A better question is, how much of this information is real?
    • Re:A better question (Score:4, Interesting)

      by temcat (873475) on Thursday July 07, 2005 @03:22AM (#13000850)
      Most of it is real, believe me. Whay fake something as big as countrywide database when you can easily bribe the right person and get the real thing. Recently there was a scandal when a Central Bank (!) database was stolen. But this is for big boys; as to the general public, stolen mobile operators databases are very popular here, because we don't have official telephone directories with personal phone numbers.
      • Re:A better question (Score:2, Interesting)

        by myukew (823565)
        I don't think so, I haven't much black market experience, but I think it's much easier to fake databases than stealing them. And judging by the ratio of fake software and audio sold on such markets I would say that the chances are good to be ripped of buying such databases
        • Well, here it's easire to steal. It's RUSSIA!

          A lot of people successfully use this stuff. I personally use the address/phone database from police and mobile phone operators, and I don't know anyone who doesn't. BTW, I haven't had a single failure with it ;-) But this is just because our stupid laws don't permit to create a real phone directory...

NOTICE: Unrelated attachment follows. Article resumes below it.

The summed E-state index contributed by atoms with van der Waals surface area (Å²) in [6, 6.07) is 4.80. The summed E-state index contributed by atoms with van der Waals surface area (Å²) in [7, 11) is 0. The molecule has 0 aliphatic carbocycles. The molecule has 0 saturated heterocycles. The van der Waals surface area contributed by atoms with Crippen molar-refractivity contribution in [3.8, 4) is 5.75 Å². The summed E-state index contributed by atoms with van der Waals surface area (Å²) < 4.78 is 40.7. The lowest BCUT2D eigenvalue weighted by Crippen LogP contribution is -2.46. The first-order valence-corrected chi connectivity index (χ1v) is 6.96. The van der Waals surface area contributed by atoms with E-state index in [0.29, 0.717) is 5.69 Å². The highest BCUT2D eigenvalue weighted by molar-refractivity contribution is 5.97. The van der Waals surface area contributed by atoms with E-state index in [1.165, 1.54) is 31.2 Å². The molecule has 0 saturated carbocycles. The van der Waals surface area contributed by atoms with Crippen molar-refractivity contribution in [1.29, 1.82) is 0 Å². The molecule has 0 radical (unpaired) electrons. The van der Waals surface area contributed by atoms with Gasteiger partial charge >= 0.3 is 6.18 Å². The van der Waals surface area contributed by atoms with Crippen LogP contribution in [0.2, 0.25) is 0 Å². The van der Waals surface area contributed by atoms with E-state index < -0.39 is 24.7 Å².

• Beyond fake, one would suspect a percentage of the information is of the honeypot variety, and will lead to a knock on the door at an unreasonably early hour by some nondescript fellows with a subpoena.
          • Well, I've never heard about.

            Posession of such databases is not illegal, since you just bought them (of course if it isn't YOU who had stolen them in the first place).

            Of course, seller can be brought to account, but it's pretty hard to catch them.
        • I can find my own passport number, my mobile numbers and my car's registration number in these databases. I routinely use these databases to find post addresses of my friends by their phone numbers.

          So I guess these databases are pretty correct.
    • by ciroknight (601098)
      The problem is, if *any* of it is real, then we have a problem.

      Especially recently with all of the banks coming out with information of their customers being comprimised.
    • Probably a good deal of it. While the article focused on Russia, another recent article showed how easy it was to get the personal information of people from databases which had been offshored.

      $100 (even Canadian) per CD is a worthy amount of money in Russia or other second/third world countries where back-office operations have been off-shored to. This problem is only going to keep growing at these price levels.